The younger among you may wonder what on earth I’m on about; non-championship F1 races? What’s the point? Modern F1 may be a fast moving advertising billboard, but it wasn’t always so. Just as works teams used to run F2 as well as F1, so there were – until relatively recently – F1 races that featured full works entries yet did not count towards the world championship. The point was, quite simply, that they were pure races, undiluted by the need to race ‘for points’.
The very last non-championship F1 race took place at Brands Hatch in 1983. By then it had become something of a curiosity. In the 1960’s there were many such races: some were part of South African series, others New Zealand and so on, and not featuring full works teams but local drivers. Others, such as the long running International Trophy at Silverstone, the Oulton Park Gold Cup, and numerous other European races in the likes of Spain, France and Italy, saw the champions of the day competing. The 1983 race heralded the end of an era.
The race featured 13 entrants with star attractions being reigning champion Keke Rosberg in the Williams, Rene Arnoux in the Ferrari, Nigel Mansell’s Lotus and John Watson in the McLaren. Alan Jones appeared with Arrows, the 1980 world champion having come out of retirement to do so, along with a variety of other works entries. Arnoux led at first, only for Rosberg to take the lead. The Finn would be chased hard for victory by Danny Sullivan, this being the American’s best performance in a short F1 career.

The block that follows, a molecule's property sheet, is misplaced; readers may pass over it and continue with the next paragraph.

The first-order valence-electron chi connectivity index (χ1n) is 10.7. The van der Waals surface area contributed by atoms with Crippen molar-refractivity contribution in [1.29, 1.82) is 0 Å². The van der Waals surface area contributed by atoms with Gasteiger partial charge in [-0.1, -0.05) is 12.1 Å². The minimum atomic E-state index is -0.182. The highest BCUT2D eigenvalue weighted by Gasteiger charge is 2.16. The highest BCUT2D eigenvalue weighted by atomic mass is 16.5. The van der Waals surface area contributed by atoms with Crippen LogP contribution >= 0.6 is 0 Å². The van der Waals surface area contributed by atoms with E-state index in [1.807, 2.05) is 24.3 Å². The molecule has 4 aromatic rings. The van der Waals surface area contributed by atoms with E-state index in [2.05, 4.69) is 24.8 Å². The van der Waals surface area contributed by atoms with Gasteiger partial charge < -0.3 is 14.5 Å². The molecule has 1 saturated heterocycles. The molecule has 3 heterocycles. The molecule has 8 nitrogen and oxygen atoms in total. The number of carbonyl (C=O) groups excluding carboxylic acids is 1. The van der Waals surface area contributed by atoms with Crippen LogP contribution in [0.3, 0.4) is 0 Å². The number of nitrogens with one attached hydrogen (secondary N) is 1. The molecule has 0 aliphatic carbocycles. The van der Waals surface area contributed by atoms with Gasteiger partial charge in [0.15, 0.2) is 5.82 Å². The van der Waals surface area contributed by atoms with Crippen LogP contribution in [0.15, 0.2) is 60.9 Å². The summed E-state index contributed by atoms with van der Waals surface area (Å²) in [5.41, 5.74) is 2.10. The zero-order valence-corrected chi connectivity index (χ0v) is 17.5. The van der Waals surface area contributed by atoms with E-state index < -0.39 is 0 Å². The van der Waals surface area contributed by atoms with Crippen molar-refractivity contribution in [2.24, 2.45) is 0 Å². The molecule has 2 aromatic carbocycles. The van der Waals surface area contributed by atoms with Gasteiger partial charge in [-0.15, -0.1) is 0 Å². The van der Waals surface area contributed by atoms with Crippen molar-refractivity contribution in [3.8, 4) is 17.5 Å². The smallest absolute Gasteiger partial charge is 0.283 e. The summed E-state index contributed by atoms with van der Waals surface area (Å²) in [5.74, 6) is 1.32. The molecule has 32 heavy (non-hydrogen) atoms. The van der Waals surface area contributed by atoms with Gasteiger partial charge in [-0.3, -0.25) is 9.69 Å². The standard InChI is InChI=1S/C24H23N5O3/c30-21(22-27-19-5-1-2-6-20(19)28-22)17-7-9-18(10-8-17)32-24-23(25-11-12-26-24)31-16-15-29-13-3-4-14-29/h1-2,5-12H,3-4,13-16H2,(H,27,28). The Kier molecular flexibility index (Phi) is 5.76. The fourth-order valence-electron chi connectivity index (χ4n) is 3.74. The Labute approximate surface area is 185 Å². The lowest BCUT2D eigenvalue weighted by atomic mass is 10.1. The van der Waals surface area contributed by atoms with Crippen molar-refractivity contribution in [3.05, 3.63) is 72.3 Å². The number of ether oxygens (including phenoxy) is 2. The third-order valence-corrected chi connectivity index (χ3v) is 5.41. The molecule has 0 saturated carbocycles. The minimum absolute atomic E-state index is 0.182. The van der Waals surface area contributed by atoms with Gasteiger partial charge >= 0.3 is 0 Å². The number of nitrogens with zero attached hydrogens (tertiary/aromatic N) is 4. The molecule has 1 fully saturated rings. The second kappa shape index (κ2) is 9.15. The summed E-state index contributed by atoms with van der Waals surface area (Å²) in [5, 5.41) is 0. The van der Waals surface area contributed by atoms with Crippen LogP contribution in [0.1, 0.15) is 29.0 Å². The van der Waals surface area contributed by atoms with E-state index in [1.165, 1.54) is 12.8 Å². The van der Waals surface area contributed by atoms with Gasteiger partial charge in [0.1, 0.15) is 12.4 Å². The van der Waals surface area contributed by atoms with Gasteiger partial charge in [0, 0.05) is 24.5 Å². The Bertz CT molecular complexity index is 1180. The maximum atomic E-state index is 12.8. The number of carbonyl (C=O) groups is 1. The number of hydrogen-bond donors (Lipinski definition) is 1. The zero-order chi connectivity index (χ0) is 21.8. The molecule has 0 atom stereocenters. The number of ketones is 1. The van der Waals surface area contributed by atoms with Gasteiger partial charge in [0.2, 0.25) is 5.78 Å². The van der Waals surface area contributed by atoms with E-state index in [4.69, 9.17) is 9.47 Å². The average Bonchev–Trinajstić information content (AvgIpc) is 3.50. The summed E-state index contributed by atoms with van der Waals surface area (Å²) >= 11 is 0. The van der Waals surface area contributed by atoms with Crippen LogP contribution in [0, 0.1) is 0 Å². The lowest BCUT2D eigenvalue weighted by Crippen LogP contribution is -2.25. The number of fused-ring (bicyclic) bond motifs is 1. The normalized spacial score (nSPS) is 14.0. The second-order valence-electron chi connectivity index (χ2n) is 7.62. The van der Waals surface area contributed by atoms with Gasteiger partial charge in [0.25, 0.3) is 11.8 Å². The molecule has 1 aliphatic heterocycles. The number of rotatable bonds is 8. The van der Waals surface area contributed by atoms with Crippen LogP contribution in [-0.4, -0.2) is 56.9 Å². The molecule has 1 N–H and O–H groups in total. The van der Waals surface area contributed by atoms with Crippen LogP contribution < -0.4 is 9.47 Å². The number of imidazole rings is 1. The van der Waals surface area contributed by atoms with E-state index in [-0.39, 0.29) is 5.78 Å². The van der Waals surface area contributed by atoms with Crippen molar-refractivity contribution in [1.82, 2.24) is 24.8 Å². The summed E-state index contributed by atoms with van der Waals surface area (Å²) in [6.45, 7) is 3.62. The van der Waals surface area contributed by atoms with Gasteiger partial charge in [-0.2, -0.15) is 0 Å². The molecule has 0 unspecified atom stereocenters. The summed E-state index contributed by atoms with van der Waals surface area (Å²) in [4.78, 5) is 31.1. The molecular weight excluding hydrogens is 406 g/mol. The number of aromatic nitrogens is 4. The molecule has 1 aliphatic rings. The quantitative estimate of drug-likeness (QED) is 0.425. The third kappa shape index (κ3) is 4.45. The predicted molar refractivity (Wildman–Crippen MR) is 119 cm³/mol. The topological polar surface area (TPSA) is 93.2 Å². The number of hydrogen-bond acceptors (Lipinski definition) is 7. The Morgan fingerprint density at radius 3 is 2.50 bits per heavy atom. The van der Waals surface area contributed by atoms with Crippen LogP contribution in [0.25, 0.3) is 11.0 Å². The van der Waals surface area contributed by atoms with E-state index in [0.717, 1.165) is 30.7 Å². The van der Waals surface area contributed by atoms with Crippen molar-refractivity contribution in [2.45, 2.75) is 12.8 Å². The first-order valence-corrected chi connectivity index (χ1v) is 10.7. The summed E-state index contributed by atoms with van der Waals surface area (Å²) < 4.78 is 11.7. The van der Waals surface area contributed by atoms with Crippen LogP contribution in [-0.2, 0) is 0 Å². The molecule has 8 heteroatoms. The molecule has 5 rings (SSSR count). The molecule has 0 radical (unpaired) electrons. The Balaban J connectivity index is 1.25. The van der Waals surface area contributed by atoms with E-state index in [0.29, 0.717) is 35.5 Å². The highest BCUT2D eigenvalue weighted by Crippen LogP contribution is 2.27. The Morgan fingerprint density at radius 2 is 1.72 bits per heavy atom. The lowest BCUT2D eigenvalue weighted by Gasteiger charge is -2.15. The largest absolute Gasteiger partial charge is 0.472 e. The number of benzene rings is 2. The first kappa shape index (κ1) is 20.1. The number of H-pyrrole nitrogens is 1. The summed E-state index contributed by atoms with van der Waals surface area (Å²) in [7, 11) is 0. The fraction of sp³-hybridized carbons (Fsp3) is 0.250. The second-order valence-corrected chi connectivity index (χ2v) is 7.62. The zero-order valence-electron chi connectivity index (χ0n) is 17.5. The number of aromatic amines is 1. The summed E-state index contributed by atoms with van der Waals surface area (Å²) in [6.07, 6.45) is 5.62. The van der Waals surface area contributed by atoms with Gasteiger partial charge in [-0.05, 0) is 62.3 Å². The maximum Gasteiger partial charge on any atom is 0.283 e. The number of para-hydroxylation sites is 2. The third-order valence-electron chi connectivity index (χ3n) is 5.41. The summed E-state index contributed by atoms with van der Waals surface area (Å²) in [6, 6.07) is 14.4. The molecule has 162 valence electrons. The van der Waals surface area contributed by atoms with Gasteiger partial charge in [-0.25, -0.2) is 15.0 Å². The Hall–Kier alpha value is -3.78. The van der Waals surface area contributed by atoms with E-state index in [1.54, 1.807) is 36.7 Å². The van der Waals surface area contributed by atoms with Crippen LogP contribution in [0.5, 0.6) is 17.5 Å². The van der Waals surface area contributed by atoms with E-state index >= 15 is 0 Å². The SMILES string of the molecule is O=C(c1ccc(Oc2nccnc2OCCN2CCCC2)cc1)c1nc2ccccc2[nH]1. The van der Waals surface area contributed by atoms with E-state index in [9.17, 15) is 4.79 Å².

A curious race took place in 1979, this being the Gunnar Nilsson Trophy at Donington Park. Nilsson, a popular driver, had lost his life to cancer recently, a promising career cut short. This wasn’t a race as such, but a time trial: in essence, a qualifying session without a race. Alan Jones won in the Williams.
For me, the enduring appeal of non-championship races was the appearance of unusual drive/car combinations. The final running of the International Trophy, once among the most prestigious of all the non-championship races, took place at Silverstone in 1978. In soaking conditions, Keke Rosberg took a Theodore TR1 – a car not even entered in the world championship – to a stunning victory, while Emerson Fittipaldi finished second in his own car, with Tony Trimmer third in an independently run McLaren. In a race in which Mario Andretti, James Hunt, Clay Regazzoni and Jacky Ickx fell foul of the conditions this was no mean feat.
The commercial aspect of modern F1 may preclude such races these days, but wouldn’t it be great if there were a couple of well-funded and publicised non-championship races each year in which teams could run up and coming young guns?
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